Publisher's note: The author of this post is Sam A. Hieb, who is a contributor to the Carolina Journal, John Hood Publisher.
Venue will replace War Memorial Coliseum, could pose risk to taxpayers
GREENSBORO By a 6-3 vote, the Greensboro City Council approved a memorandum of understanding with a local nonprofit that paves the way for a new $65 million downtown performing arts center.
Council members Tony Wilkins, Marikay Abuzuaiter, and Sharon Hightower voted "no."
Debate grew heated when Wilkins repeatedly questioned ongoing costs to the taxpayers over the years.
"This is a blank check," Wilkins said. "You can call it whatever you want, but it's a blank check. We need to tell citizens that."
According to the memorandum of understanding, the city will provide $30 million toward the project while the nonprofit Community Foundation of Greater Greensboro will provide $35 million through private donations.
The Community Foundation will take out a loan to cover its share of the cost while it secures the donations. When questions about covering any fundraising shortfalls arose during debate, Community Foundation president Walker Sanders assured the council "the bank will not look to the city should there be donor default."
The memorandum of understanding states the city "will serve as project manager to oversee the design and construction" of the performing arts center, which is officially named the Steven Tanger Center for the Performing Arts, after the president and CEO of Tanger Factory Outlet Centers, the largest individual donor to the project.
The Community Foundation, meanwhile, will create a "donor building committee" that will work with the city on the design and construction of the venue.
The memorandum also states the donor building committee "shall have approval rights over the design contracts, the final design of the Tanger Center, the construction budget, and all material changes made during the course of construction to the previously approved final design and/or construction budget."
The city and the Community Foundation will form another nonprofit "that will have overall responsibility for overseeing the success" of the performing arts center.
While the performing arts center will be managed on a day-to-day basis by Greensboro Coliseum director Matt Brown, the proposed nonprofit will be managed by a board of directors comprising four representatives from the city: the mayor, the city manager, and two City Council members.
Private donors will have four seats on the board of directors, and last but not least there will be five at-large members "who will be selected jointly" by city and private donor representatives.
The memorandum also states the city "will retain all revenue generated by the Tanger Center ... and will be responsible for all expenses incurred in operating the Tanger Center."
Also stated in the memorandum is the imposition of a $1 ticket surcharge on all events in order to create an "arts stabilization fund" to be allocated annually by the nonprofit Arts Greensboro. The stabilization fund will "exclusively provide direct financial assistance to local professional arts organizations."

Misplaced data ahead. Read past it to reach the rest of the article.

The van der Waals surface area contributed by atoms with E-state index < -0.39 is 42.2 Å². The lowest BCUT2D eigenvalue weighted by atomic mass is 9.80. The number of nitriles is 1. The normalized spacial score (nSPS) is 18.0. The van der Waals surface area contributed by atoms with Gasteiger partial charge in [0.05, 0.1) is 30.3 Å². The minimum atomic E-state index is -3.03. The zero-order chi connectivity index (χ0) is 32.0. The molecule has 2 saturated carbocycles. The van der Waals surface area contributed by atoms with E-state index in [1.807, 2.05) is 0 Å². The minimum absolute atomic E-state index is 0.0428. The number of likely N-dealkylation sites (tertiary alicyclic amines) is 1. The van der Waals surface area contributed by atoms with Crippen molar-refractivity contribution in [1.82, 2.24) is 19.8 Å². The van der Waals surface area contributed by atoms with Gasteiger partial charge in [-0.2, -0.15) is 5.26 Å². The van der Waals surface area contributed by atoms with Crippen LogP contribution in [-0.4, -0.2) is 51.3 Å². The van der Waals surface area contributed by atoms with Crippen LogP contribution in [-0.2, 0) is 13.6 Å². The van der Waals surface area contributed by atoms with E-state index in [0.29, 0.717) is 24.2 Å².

The new performing arts center will replace War Memorial Auditorium, which is part of the Greensboro Coliseum complex.
War Memorial has fallen into disrepair over the years, and voters twice have rejected bond referendums to renovate the 57-year-old venue.
City leaders say Greensboro needs a venue seating between 2,000 and 3,000 as a buffer between the 20,000-seat coliseum and smaller venues such as the 1,000-seat Carolina Theatre.
But cost to the taxpayers over the years is a real issue, one that City Council members who support the performing arts center concede.
"It's a risk, but it's a calculated risk," Greensboro Mayor Nancy Vaughan told Carolina Journal. "Can we say we're definitely not going to lose money? No."
The John Locke Foundation has studied tax-financed entertainment venues for years. In its 2014 City-County Guide, JLF director of regulatory studies Jon Sanders urges public officials to "resist using taxpayer funds to subsidize private ventures, especially vanity projects. ... Put simply, if it was a viable project, some entrepreneurs would have recognized the opportunity well before elected officials whose expertise lies elsewhere."
Instead of serving to revitalize the local economy, such "vanity projects" instead become an "unnecessary weight slowing it down."
The performing arts center is another in a long line of incentivized projects in downtown Greensboro.
Earlier this year the City Council approved a $1.95 million incentive for a proposed downtown luxury hotel. And late last year the previous council approved a $1.5 million forgivable loan for the International Civil Rights Museum.
Vaughan told CJ she believes such investments not only will help keep young professionals in Greensboro but also will attract job creators.
"Corporations look at the center city to see if it's thriving," she said.